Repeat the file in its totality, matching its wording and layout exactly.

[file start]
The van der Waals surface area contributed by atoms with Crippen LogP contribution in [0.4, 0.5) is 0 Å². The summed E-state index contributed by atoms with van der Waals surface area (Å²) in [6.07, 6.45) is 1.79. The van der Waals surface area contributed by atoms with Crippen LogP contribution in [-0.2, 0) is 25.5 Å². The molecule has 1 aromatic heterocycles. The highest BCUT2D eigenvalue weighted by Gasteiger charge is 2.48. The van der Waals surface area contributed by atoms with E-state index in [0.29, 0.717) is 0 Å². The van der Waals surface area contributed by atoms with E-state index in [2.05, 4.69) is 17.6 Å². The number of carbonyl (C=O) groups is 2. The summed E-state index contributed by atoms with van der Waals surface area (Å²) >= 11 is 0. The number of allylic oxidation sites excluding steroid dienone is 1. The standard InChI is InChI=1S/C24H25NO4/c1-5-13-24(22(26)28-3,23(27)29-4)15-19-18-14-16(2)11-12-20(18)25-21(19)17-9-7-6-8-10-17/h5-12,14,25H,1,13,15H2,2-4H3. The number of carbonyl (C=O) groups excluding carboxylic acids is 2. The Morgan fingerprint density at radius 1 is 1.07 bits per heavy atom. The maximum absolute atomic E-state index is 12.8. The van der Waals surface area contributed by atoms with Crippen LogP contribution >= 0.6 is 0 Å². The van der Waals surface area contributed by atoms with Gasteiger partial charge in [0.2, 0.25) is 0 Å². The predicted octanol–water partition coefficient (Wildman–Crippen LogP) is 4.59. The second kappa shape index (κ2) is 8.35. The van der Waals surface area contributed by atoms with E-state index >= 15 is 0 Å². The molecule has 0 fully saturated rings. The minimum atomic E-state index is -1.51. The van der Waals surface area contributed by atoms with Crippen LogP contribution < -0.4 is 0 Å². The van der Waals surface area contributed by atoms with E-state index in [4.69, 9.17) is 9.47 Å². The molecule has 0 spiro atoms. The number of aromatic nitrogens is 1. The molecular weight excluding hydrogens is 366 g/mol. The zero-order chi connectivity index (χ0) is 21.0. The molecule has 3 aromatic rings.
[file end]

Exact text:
The van der Waals surface area contributed by atoms with Crippen LogP contribution in [0.4, 0.5) is 0 Å². The summed E-state index contributed by atoms with van der Waals surface area (Å²) in [6.07, 6.45) is 1.79. The van der Waals surface area contributed by atoms with Crippen LogP contribution in [-0.2, 0) is 25.5 Å². The molecule has 1 aromatic heterocycles. The highest BCUT2D eigenvalue weighted by Gasteiger charge is 2.48. The van der Waals surface area contributed by atoms with E-state index in [0.29, 0.717) is 0 Å². The van der Waals surface area contributed by atoms with E-state index in [2.05, 4.69) is 17.6 Å². The number of carbonyl (C=O) groups is 2. The summed E-state index contributed by atoms with van der Waals surface area (Å²) >= 11 is 0. The number of allylic oxidation sites excluding steroid dienone is 1. The standard InChI is InChI=1S/C24H25NO4/c1-5-13-24(22(26)28-3,23(27)29-4)15-19-18-14-16(2)11-12-20(18)25-21(19)17-9-7-6-8-10-17/h5-12,14,25H,1,13,15H2,2-4H3. The number of carbonyl (C=O) groups excluding carboxylic acids is 2. The Morgan fingerprint density at radius 1 is 1.07 bits per heavy atom. The maximum absolute atomic E-state index is 12.8. The van der Waals surface area contributed by atoms with Crippen LogP contribution >= 0.6 is 0 Å². The van der Waals surface area contributed by atoms with Gasteiger partial charge in [0.2, 0.25) is 0 Å². The predicted octanol–water partition coefficient (Wildman–Crippen LogP) is 4.59. The second kappa shape index (κ2) is 8.35. The van der Waals surface area contributed by atoms with E-state index >= 15 is 0 Å². The molecule has 0 fully saturated rings. The minimum atomic E-state index is -1.51. The van der Waals surface area contributed by atoms with Crippen LogP contribution < -0.4 is 0 Å². The van der Waals surface area contributed by atoms with E-state index in [4.69, 9.17) is 9.47 Å². The molecule has 0 spiro atoms. The number of aromatic nitrogens is 1. The molecular weight excluding hydrogens is 366 g/mol. The zero-order chi connectivity index (χ0) is 21.0. The molecule has 3 aromatic rings.